Etanercept - A culprit agent in acute pancreatitis?

J Community Hosp Intern Med Perspect. 2019 Apr 12;9(2):147-149. doi: 10.1080/20009666.2019.1593783. eCollection 2019 Apr.

Abstract

Drugs are responsible for 3%-5% of acute pancreatitis cases. There are a lot of medications that are known to cause acute pancreatitis, however only one case has been reported so far on Etanercept. This is a case about 62-year old female with history of Rheumatoid arthritis (RA) was started on Etanercept to control her severe RA symptoms. Three weeks later, she presented with abdominal pain, nausea, vomiting and found to have acute pancreatitis based on clinical symptoms and elevated pancreatic enzymes. A thorough workup for the cause of pancreatitis was done and all were unrevealing. There was no history of alcohol use, abdominal trauma or any gastroenterology procedures. Ultrasound and CT abdomen ruled out hepatobiliary abnormalities. Lipid profile and electrolytes including calcium were also found to be normal. As all the workup was unremarkable, it was thought that drug-induced acute pancreatitis was likely the case. Etanercept was the only medication that was started recently, which made it the likely culprit and therefore it was stopped. Patient continued to improve and was discharged after medical stabilization. Her rheumatologist started her on Abatacept and she has remained symptom-free since then. Our case is interesting as it is the second case of etanercept induced acute pancreatitis. Furthermore, recent animal trials have demonstrated that etanercept potentially has a protective and/or therapeutic role in acute pancreatitis. However, no human studies regarding this topic have been performed. Due to limited data, a clear explanation behind these paradoxical actions of etanercept is still lacking.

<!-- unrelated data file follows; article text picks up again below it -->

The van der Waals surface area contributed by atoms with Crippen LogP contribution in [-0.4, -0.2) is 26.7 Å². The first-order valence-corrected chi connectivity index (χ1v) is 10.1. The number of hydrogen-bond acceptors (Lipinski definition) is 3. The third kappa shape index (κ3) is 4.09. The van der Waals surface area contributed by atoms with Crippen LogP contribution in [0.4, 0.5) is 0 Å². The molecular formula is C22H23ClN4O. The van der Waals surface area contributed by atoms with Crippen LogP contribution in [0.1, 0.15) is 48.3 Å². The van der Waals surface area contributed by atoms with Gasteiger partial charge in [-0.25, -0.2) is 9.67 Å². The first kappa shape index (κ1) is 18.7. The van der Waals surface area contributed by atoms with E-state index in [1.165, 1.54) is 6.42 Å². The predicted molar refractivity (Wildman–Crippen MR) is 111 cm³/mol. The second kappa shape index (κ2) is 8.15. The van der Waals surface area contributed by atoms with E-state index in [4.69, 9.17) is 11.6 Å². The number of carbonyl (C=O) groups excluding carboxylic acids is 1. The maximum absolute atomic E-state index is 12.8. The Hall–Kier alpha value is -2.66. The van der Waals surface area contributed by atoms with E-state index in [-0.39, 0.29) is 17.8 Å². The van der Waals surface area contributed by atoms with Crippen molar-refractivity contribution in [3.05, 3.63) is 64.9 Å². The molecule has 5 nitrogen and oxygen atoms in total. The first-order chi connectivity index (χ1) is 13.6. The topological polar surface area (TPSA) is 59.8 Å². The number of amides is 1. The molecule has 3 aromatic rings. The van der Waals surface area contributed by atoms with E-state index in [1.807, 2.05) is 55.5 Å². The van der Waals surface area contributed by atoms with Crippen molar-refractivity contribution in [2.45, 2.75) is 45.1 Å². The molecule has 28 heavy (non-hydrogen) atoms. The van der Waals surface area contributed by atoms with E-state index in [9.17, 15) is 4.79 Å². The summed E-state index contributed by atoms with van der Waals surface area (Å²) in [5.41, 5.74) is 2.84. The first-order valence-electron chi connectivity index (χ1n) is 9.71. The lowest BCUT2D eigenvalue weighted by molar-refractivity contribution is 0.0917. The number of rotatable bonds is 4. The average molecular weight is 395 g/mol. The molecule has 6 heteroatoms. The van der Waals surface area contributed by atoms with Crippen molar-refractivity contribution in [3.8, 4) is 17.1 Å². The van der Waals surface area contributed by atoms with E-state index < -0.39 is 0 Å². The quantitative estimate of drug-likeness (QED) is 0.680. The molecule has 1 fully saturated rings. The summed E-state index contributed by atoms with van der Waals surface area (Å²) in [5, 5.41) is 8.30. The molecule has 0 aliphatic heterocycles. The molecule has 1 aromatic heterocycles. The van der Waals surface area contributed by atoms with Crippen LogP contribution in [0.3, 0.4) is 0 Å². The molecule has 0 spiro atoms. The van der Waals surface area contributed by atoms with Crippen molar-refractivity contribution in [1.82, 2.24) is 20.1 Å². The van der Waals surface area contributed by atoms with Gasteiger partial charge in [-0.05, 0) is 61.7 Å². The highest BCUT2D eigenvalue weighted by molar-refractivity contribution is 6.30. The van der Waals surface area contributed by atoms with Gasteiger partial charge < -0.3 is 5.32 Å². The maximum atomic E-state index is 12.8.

Keywords: Pancreatitis; TNF-alpha inhibitors; drug-induced; etanercept.

Publication types

  • Case Reports